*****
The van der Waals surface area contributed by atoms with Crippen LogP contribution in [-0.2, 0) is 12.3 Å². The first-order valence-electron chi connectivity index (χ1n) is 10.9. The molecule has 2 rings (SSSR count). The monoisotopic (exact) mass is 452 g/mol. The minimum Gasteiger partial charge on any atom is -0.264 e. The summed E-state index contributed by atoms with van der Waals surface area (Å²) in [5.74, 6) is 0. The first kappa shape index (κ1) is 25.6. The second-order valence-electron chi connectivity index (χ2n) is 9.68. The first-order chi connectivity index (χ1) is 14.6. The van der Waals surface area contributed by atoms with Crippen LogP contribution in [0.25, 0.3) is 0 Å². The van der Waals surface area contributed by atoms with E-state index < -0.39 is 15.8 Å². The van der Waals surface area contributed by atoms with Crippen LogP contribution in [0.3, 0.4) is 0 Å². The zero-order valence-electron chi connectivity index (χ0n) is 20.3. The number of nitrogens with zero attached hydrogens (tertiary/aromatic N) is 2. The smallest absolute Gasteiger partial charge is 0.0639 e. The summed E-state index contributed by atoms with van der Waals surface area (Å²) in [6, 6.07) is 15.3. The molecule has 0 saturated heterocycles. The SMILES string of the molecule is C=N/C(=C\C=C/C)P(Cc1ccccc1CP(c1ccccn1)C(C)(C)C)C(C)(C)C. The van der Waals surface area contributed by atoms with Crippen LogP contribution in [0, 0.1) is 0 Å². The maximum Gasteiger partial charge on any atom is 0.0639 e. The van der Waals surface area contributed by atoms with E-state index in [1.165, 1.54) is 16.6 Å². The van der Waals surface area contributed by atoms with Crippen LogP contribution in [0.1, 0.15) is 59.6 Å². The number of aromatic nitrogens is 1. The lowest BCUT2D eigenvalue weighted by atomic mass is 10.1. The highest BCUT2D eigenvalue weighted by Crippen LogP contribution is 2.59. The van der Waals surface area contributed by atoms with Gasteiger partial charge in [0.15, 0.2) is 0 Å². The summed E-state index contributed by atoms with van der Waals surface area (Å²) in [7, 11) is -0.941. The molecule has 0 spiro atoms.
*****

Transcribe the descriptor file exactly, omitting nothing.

The van der Waals surface area contributed by atoms with Crippen LogP contribution in [-0.2, 0) is 12.3 Å². The first-order valence-electron chi connectivity index (χ1n) is 10.9. The molecule has 2 rings (SSSR count). The monoisotopic (exact) mass is 452 g/mol. The minimum Gasteiger partial charge on any atom is -0.264 e. The summed E-state index contributed by atoms with van der Waals surface area (Å²) in [5.74, 6) is 0. The first kappa shape index (κ1) is 25.6. The second-order valence-electron chi connectivity index (χ2n) is 9.68. The first-order chi connectivity index (χ1) is 14.6. The van der Waals surface area contributed by atoms with Crippen LogP contribution in [0.25, 0.3) is 0 Å². The van der Waals surface area contributed by atoms with E-state index < -0.39 is 15.8 Å². The van der Waals surface area contributed by atoms with Crippen LogP contribution in [0.3, 0.4) is 0 Å². The zero-order valence-electron chi connectivity index (χ0n) is 20.3. The number of nitrogens with zero attached hydrogens (tertiary/aromatic N) is 2. The smallest absolute Gasteiger partial charge is 0.0639 e. The summed E-state index contributed by atoms with van der Waals surface area (Å²) in [6, 6.07) is 15.3. The molecule has 0 saturated heterocycles. The SMILES string of the molecule is C=N/C(=C\C=C/C)P(Cc1ccccc1CP(c1ccccn1)C(C)(C)C)C(C)(C)C. The van der Waals surface area contributed by atoms with Crippen LogP contribution in [0, 0.1) is 0 Å². The maximum Gasteiger partial charge on any atom is 0.0639 e. The van der Waals surface area contributed by atoms with E-state index in [1.165, 1.54) is 16.6 Å². The van der Waals surface area contributed by atoms with Crippen LogP contribution in [0.1, 0.15) is 59.6 Å². The number of aromatic nitrogens is 1. The lowest BCUT2D eigenvalue weighted by atomic mass is 10.1. The highest BCUT2D eigenvalue weighted by Crippen LogP contribution is 2.59. The van der Waals surface area contributed by atoms with Gasteiger partial charge in [0.15, 0.2) is 0 Å². The summed E-state index contributed by atoms with van der Waals surface area (Å²) in [7, 11) is -0.941. The molecule has 0 spiro atoms.